No one knows exactly what the high school sports landscape in Virginia will look like tomorrow, let alone a month from now.
Local school officials are hoping the coronavirus pandemic doesn’t cause it to change too much more before basketball season’s scheduled tipoff on Dec. 21.
The latest change came last week courtesy of Gov. Ralph Northam, whose executive order reduces the number of spectators allowed at a sporting event from 250 to 25.
Since Northam’s Nov. 13 announcement, schools in Southwest Virginia have been scrambling to change their plans to meet the limit of 25 for the winter sports of boys and girls basketball, wrestling, indoor track, swimming and diving, and competitive cheer.
“It’s the changes that are throwing us off,” Patrick Damron, Eastside’s boys basketball coach and athletic director, said Friday. “We had already planned for the limit of 250 spectators and now it’s been changed to 25.
“We’re just hoping that we can play in a month.”
Damron said Cumberland District officials now are waiting until sometime around the first of December before making any binding plans for dealing with the situation.
Adding to the difficulties was the unclear definition of who qualifies as a spectator versus who is defined as a participant.
The VHSL was still clarifying who fits — and who does not fit — into each group on Friday afternoon.
“The reduction in public and private gatherings to 25 individuals applies to ‘spectators’ and does not include participants at those events,” the VHSL said in a release. “The governor’s order defines ‘participants’ as players, coaches, officials, school event staff and school administration critical to the operations of the contests; media; law enforcement; and medical services.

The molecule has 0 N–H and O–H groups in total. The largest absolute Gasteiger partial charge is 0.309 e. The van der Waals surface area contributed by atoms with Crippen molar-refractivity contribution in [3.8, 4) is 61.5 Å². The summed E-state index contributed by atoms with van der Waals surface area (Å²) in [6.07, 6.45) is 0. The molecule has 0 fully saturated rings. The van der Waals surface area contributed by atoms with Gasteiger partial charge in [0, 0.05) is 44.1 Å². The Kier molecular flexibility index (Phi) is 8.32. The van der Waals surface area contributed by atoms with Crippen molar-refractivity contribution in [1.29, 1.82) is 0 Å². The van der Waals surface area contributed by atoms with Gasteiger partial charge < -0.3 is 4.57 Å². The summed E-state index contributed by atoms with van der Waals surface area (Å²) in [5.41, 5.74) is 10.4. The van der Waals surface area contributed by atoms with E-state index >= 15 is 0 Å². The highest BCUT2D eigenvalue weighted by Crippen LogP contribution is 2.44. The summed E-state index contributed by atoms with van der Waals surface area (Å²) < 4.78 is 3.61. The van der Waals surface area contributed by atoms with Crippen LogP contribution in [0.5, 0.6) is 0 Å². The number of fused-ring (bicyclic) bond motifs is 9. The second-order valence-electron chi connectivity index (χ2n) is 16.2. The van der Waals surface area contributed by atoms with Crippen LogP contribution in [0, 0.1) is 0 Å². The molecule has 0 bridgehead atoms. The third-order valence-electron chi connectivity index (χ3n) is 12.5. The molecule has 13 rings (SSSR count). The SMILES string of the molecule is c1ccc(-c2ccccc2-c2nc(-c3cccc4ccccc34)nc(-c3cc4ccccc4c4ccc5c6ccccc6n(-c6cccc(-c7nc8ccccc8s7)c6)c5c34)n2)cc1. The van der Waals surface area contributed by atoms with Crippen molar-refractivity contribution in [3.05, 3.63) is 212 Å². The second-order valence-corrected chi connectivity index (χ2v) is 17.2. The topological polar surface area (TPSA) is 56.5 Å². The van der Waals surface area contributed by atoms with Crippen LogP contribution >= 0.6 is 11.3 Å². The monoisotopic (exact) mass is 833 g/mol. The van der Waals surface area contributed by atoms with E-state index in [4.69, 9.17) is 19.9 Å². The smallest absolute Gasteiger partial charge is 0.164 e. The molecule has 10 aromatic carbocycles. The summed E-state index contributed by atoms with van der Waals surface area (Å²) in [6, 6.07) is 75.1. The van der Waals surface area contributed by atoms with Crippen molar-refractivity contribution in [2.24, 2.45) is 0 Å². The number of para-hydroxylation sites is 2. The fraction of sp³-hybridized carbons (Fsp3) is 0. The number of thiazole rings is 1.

“Cheerleaders, pep bands, etc., and other student support groups are counted as spectators in the limit of 25 allowed at events.”
Without question, basketball games in Southwest Virginia will have a very different look and feel for 2020-21.
“Basically, in the Mountain 7 District, the 25 tickets will go to home fans only,” Gate City athletic director Brent Roberts said Friday.
How the tickets are distributed beyond that will be up to each individual school in the Mountain 7, he said.
Those lucky 25 will get to purchase a ticket for $3 because each is for a single game only.
No concession stands will be open, and in addition to temperature checks, there’s another feature that will take some getting used to.
Basketball nights in the Mountain 7 will consist of a junior varsity game and a varsity game. After the conclusion of the JV game, the gym will be emptied for about a 30-minute cleaning/sanitizing of the facility, Roberts explained. The gym will then reopen to the 25 ticket-holders for the varsity game.
Game scheduling also diverges this season. Instead of Mountain 7 and Cumberland girls varsity and boys varsity games being played at the same site, the teams will play at opposite venues. When boys jayvee and varsity teams are playing one another, the same schools’ girls jayvee and varsity teams will play on the same night but with the home site flipped.
YOU CAN STILL WATCH
Virginia high school basketball fans will still be able to catch their teams’ games even if not in person.
Roberts, Damron and Union athletic director Elijah Helton all said Friday that most schools in Southwest Virginia have joined the NFHS network, which will livestream their schools’ games on computers and smart TVs.
“We got involved with it late last year and I was a little skeptical,” Helton said of livestreaming. “But it was really great and worked rather seamlessly for us.”
Roberts said fans can purchase the NFHS service for $10.99 per month or $69.99 for a year.
“That’s going to open it up for a lot of folks to watch the games,” he said.